UN warns of worsening famine amid conflict in Ethiopia’s Tirgay region

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The United Nations warned Friday of a worsening famine amid conflict in Ethiopia’s Tigray region.

Officials gave the warning during a meeting of the U.N. Security Council, the first since the conflict erupted in the region eight months ago.

U.N. officials said that 400,000 people have crossed the threshold for famine, and another 1.8 million are on the brink of famine as well.

Fighting broke out in November between the Ethiopian government and fighters with Tigray’s former ruling party, the Tigray People’s Liberation Front, according to Reuters.

On Monday, the Ethiopian government declared a ceasefire in the region, but the rebels have not agreed to it.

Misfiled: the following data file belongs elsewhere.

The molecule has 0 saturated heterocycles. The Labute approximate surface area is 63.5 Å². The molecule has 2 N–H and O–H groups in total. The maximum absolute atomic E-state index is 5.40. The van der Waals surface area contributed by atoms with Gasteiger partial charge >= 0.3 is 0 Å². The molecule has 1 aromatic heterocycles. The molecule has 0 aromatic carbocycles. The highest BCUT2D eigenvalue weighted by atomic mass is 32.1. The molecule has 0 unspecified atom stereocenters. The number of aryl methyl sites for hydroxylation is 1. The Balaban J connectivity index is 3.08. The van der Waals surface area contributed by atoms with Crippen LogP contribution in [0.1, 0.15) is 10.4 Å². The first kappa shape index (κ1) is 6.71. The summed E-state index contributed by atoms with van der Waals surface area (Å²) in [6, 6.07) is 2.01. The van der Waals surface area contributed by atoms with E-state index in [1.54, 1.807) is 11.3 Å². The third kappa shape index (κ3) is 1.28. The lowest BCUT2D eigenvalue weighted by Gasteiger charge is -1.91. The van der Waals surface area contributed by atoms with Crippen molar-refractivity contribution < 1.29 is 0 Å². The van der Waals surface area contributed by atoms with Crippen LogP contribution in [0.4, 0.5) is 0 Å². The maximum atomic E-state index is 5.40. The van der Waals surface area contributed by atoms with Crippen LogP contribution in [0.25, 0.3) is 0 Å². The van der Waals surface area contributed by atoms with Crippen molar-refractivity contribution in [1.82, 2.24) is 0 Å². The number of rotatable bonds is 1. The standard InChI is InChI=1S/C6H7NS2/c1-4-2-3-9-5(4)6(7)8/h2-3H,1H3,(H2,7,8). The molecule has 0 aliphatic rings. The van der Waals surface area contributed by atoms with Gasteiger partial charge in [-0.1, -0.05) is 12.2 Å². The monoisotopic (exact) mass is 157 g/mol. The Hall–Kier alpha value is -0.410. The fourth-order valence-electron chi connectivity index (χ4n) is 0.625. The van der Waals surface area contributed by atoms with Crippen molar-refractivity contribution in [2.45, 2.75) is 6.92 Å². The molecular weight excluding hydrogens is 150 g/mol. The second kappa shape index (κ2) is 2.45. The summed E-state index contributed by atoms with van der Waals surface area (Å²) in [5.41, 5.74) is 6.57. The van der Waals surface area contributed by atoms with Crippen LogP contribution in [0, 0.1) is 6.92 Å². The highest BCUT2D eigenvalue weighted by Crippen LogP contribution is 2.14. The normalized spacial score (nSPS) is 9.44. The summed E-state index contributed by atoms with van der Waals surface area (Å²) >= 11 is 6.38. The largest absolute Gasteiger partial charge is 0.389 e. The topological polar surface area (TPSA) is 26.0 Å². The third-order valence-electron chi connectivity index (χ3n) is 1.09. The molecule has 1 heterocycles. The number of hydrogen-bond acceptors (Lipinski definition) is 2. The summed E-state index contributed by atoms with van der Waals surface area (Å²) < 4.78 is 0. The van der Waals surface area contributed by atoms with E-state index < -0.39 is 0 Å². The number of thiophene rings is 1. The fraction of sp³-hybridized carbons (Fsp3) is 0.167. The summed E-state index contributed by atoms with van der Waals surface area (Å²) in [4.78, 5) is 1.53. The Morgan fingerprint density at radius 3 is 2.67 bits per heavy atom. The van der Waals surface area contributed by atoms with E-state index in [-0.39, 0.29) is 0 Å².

State Department spokesperson Ned Price said on Tuesday that a ceasefire could be “a positive step if it results in changes on the ground to end the conflict, stop the atrocities, and allow unhindered humanitarian assistance.”

Taye Atske Selassie Amde, Ethiopia’s U.N. ambassador, told reporters on Friday that the ceasefire is “not to make a siege, it is to save lives,” Reuters reported.

The U.N. says that about 1.7 million people have been displaced since the fighting, with 60,000 refugees crossing the border into Sudan.

U.S. Ambassador to the U.N. Linda Thomas-Greenfield told the council on Friday that the government has to show that it “truly intends to use the ceasefire to address the humanitarian catastrophe in Tigray,” according to a transcript of her remarks.

She further called for both sides to negotiate a “true ceasefire,” and for the Tigrayan fighters to “demonstrate that they will abide by international humanitarian law and work peacefully and within legal frameworks toward a peaceful solution.”

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